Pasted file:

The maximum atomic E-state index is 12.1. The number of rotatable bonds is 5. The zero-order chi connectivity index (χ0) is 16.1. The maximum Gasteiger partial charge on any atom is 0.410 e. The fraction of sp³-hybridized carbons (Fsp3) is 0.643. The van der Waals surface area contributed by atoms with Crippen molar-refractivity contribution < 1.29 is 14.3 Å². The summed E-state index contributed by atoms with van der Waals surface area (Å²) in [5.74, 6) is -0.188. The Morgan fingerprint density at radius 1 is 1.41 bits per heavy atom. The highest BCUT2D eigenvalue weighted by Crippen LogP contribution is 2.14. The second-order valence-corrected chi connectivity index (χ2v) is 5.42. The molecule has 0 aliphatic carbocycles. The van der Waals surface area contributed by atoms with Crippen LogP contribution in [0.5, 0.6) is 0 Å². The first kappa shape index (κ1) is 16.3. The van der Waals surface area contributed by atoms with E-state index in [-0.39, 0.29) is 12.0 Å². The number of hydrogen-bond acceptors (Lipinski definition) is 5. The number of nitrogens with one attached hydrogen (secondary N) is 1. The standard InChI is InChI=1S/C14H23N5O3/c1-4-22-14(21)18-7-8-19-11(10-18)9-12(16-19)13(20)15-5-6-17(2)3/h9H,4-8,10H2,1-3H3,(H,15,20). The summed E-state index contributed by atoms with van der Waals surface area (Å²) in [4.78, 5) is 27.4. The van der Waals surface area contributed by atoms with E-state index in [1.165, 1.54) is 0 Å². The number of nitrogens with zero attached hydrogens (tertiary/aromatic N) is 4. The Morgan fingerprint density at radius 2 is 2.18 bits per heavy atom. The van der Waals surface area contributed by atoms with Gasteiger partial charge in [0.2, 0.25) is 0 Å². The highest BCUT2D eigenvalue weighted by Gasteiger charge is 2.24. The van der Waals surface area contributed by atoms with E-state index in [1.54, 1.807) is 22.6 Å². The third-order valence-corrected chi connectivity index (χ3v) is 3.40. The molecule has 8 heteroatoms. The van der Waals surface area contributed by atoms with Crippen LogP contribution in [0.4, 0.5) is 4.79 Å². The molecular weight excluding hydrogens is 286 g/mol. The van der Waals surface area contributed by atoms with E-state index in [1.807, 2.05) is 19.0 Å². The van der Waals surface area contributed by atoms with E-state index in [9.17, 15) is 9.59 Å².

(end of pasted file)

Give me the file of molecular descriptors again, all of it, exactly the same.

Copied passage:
The maximum atomic E-state index is 12.1. The number of rotatable bonds is 5. The zero-order chi connectivity index (χ0) is 16.1. The maximum Gasteiger partial charge on any atom is 0.410 e. The fraction of sp³-hybridized carbons (Fsp3) is 0.643. The van der Waals surface area contributed by atoms with Crippen molar-refractivity contribution < 1.29 is 14.3 Å². The summed E-state index contributed by atoms with van der Waals surface area (Å²) in [5.74, 6) is -0.188. The Morgan fingerprint density at radius 1 is 1.41 bits per heavy atom. The highest BCUT2D eigenvalue weighted by Crippen LogP contribution is 2.14. The second-order valence-corrected chi connectivity index (χ2v) is 5.42. The molecule has 0 aliphatic carbocycles. The van der Waals surface area contributed by atoms with Crippen LogP contribution in [0.5, 0.6) is 0 Å². The first kappa shape index (κ1) is 16.3. The van der Waals surface area contributed by atoms with E-state index in [-0.39, 0.29) is 12.0 Å². The number of hydrogen-bond acceptors (Lipinski definition) is 5. The number of nitrogens with one attached hydrogen (secondary N) is 1. The standard InChI is InChI=1S/C14H23N5O3/c1-4-22-14(21)18-7-8-19-11(10-18)9-12(16-19)13(20)15-5-6-17(2)3/h9H,4-8,10H2,1-3H3,(H,15,20). The summed E-state index contributed by atoms with van der Waals surface area (Å²) in [4.78, 5) is 27.4. The van der Waals surface area contributed by atoms with E-state index in [1.165, 1.54) is 0 Å². The number of nitrogens with zero attached hydrogens (tertiary/aromatic N) is 4. The Morgan fingerprint density at radius 2 is 2.18 bits per heavy atom. The van der Waals surface area contributed by atoms with Gasteiger partial charge in [0.2, 0.25) is 0 Å². The highest BCUT2D eigenvalue weighted by Gasteiger charge is 2.24. The van der Waals surface area contributed by atoms with E-state index in [1.54, 1.807) is 22.6 Å². The third-order valence-corrected chi connectivity index (χ3v) is 3.40. The molecule has 8 heteroatoms. The van der Waals surface area contributed by atoms with Crippen LogP contribution in [0.4, 0.5) is 4.79 Å². The molecular weight excluding hydrogens is 286 g/mol. The van der Waals surface area contributed by atoms with E-state index in [1.807, 2.05) is 19.0 Å². The van der Waals surface area contributed by atoms with E-state index in [9.17, 15) is 9.59 Å².